Any Sex and the City fan will tell you, while the leading ladies' viewpoints may have been progressive for the ‘90s, many of the comments made during the time of airing did not age well. They all had their moments of ignorance, but the always-traditional Charlotte York is maybe the most problematic of the bunch. So, what would happen if the earnest character existed in 2017, read Audre Lorde, and was privy to social injustices? She would be known as #WokeCharlotte.
Woke Charlotte is the brainchild of writer and director Lauren Garroni and designer Chelsea Fairless, both of whom live in L.A. They started out archiving the outfits of the SATC ladies, via @everyoutfitonsatc, and have since expanded their posts to hold the show and its characters accountable for their often non-PC comments. “Since we started this account, we've been trying to think of clever ways to address the problematic dialog in the series,” Fairless says. “But when we write ‘that's racist’ in response to something, it may be true, but it's not exactly comedy gold. So we thought that it would be much funnier if our viewpoints came from Charlotte instead. It's unexpected, and our audience is desperate for it.”
And, of course, the fact that it’s Charlotte, the most naïve of the bunch, makes it that much better. “Even though Charlotte is not actually 'woke,' she's so passionate about her beliefs that it's easy to imagine her as a social justice warrior,” Garroni explains. “If she took all of the energy that she put into her marriage with Trey and channeled it into a more worthwhile cause, she could save the world.” Well, #WokeCharlotte is already doing its part in saving the internet, not only because it’s thoroughly entertaining but also because it’s educational.
There’s that time she called out Samantha’s transphobic comments.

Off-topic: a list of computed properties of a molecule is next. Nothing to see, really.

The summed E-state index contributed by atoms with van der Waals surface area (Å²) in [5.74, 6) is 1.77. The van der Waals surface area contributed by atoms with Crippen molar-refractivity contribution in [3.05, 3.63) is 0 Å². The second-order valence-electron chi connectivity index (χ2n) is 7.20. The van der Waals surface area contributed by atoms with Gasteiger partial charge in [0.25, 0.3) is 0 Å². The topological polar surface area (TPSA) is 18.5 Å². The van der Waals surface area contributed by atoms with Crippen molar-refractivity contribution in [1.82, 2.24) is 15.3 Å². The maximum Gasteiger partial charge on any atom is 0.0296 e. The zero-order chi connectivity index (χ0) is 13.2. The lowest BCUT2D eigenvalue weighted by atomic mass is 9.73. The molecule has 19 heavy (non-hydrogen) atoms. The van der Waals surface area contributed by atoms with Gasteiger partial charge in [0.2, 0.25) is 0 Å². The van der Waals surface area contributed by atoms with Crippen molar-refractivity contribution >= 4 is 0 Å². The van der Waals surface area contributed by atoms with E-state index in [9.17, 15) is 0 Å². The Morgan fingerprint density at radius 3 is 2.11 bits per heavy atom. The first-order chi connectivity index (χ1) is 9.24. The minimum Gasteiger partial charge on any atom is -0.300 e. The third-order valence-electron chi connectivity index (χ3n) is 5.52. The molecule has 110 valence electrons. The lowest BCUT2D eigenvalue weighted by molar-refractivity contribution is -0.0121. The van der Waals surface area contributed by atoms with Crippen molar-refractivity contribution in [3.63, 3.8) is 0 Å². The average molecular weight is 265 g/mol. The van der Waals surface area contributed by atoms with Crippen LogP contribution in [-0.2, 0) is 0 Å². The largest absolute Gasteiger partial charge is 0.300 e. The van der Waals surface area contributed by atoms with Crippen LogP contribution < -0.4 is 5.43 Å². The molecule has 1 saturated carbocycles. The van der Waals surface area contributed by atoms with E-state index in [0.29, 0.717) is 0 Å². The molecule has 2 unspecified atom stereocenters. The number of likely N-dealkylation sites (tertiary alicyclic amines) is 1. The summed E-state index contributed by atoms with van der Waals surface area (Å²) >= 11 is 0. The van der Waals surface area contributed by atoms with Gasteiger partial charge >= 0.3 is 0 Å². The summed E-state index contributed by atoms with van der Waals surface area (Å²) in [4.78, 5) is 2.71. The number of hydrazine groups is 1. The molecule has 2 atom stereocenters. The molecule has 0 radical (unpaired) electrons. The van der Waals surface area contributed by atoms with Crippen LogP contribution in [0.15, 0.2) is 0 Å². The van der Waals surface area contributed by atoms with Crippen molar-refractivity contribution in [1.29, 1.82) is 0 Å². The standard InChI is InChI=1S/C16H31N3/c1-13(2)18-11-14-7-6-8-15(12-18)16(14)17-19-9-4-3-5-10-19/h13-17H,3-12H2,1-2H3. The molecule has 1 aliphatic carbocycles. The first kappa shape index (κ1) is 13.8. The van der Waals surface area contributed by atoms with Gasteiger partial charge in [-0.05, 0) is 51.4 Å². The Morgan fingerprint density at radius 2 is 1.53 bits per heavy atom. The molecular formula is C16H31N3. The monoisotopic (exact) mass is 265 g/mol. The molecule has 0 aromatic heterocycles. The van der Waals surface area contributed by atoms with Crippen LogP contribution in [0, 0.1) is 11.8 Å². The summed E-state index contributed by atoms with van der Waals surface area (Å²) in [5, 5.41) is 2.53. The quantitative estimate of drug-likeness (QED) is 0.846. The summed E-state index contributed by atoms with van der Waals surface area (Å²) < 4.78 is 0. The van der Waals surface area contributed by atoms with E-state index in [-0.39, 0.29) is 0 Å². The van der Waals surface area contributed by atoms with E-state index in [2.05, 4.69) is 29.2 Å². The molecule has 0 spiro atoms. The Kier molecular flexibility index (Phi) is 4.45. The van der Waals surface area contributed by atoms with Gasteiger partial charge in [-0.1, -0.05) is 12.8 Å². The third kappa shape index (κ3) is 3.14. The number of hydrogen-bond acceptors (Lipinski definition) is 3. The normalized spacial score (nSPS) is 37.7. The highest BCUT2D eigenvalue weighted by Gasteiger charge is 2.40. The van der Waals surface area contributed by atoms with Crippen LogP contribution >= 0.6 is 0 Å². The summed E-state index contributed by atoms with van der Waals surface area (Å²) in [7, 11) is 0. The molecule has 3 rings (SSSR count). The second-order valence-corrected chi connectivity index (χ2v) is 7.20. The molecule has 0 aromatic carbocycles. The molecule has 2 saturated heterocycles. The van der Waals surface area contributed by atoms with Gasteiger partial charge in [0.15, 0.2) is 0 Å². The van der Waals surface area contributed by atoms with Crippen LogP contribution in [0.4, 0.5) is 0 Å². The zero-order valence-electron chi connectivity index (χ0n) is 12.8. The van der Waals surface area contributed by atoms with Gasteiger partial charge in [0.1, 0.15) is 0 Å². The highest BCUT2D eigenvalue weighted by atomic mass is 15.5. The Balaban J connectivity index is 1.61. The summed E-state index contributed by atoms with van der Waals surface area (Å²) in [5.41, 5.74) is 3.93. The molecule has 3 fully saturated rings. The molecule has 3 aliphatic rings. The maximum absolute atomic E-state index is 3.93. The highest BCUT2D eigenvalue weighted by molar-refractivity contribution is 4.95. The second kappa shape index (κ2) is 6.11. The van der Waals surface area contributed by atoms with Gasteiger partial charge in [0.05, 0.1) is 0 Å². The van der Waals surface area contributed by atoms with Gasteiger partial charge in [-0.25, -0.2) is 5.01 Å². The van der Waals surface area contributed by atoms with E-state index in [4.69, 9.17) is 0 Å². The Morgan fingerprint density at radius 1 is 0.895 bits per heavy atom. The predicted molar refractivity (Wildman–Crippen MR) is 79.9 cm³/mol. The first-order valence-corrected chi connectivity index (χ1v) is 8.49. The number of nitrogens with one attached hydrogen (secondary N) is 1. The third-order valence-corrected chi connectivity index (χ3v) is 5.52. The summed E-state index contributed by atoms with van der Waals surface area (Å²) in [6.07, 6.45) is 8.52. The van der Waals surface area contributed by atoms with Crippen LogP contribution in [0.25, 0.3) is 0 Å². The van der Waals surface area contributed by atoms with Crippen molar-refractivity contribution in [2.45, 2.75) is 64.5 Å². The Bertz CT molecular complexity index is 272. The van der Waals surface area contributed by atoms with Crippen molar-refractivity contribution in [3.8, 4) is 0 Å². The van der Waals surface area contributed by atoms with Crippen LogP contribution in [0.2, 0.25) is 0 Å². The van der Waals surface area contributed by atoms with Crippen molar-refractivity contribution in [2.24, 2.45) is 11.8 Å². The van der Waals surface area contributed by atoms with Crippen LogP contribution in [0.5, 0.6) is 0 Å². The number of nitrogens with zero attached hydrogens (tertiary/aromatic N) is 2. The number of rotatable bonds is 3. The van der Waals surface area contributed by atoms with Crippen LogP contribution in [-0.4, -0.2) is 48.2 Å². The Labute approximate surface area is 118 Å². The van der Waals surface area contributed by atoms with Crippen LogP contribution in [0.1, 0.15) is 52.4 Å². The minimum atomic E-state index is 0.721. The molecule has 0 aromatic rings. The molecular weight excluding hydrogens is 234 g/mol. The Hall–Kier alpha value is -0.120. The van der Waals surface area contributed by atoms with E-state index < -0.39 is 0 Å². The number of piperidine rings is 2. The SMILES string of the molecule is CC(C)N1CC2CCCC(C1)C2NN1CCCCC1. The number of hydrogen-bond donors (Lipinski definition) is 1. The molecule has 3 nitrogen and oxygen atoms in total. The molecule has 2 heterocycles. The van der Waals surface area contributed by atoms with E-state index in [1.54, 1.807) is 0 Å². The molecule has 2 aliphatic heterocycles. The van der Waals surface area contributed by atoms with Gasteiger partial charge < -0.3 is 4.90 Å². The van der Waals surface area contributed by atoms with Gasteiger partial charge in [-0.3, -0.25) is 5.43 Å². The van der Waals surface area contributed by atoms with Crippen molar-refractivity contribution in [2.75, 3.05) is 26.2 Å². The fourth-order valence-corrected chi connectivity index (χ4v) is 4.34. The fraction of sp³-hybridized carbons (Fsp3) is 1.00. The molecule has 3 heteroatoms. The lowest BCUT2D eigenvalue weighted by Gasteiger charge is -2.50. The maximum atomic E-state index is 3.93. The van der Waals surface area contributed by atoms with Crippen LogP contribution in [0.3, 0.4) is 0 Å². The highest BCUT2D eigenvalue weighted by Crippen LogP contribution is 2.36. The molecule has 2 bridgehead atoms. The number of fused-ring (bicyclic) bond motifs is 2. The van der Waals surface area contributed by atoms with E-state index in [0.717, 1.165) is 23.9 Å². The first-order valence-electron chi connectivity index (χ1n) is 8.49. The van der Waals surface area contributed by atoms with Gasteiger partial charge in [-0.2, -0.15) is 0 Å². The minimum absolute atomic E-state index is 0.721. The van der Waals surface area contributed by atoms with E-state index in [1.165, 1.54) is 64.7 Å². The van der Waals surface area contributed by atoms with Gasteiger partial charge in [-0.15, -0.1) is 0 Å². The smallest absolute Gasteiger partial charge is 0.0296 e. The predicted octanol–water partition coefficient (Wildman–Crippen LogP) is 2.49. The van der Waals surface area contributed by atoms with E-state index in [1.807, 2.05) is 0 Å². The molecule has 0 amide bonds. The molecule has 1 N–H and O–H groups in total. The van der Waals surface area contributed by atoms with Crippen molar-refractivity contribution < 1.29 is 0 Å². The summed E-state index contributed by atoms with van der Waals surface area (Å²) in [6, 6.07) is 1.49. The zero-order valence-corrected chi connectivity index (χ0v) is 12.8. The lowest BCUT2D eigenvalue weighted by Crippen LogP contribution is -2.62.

And when she called out Bunny for her racist remarks concerning Asian children.
Who could forget that one guy who called Charlotte every derogatory name in the book while he came during sex? Well, #WokeCharlotte put him in his place.
She also always makes sure to check Carrie regarding her many tone-deaf comments, like the ones below.
So far, Garroni and Fairless have focused primarily on the “memorable moments tied into the fabric of the show.” Moving forward, though, “#WokeCharlotte may start commenting on Charlotte’s previously 'unwoke' behavior—we’re looking at you first and second movie.” The meme’s recent popularity has caught the attention of many people on the internet. As Fairless notes: “People have not only been reposting it but posting our #WokeCharlotte memes as their own. Which, in meme culture, is the highest form of flattery.” But the best compliment came from the real-life Charlotte, actress Kristin Davis, who appears to be a fan. “Last week she wrote, ‘I love #WokeCharlotte more than life itself,’” Garroni says, referring to a comment the actress made on one of their posts. “That is incredibly meta and extremely satisfying.”
Where do you go once you’ve reached the top? Well, both ladies hope to continue to use the show as a jumping-off point to talk about culture today. “One of the takeaways we want the audience to have is that just because you love something, you shouldn’t let it off the hook,” says Fairless. “This goes for beloved ‘90s sitcoms, but could also apply to racist grandparents.”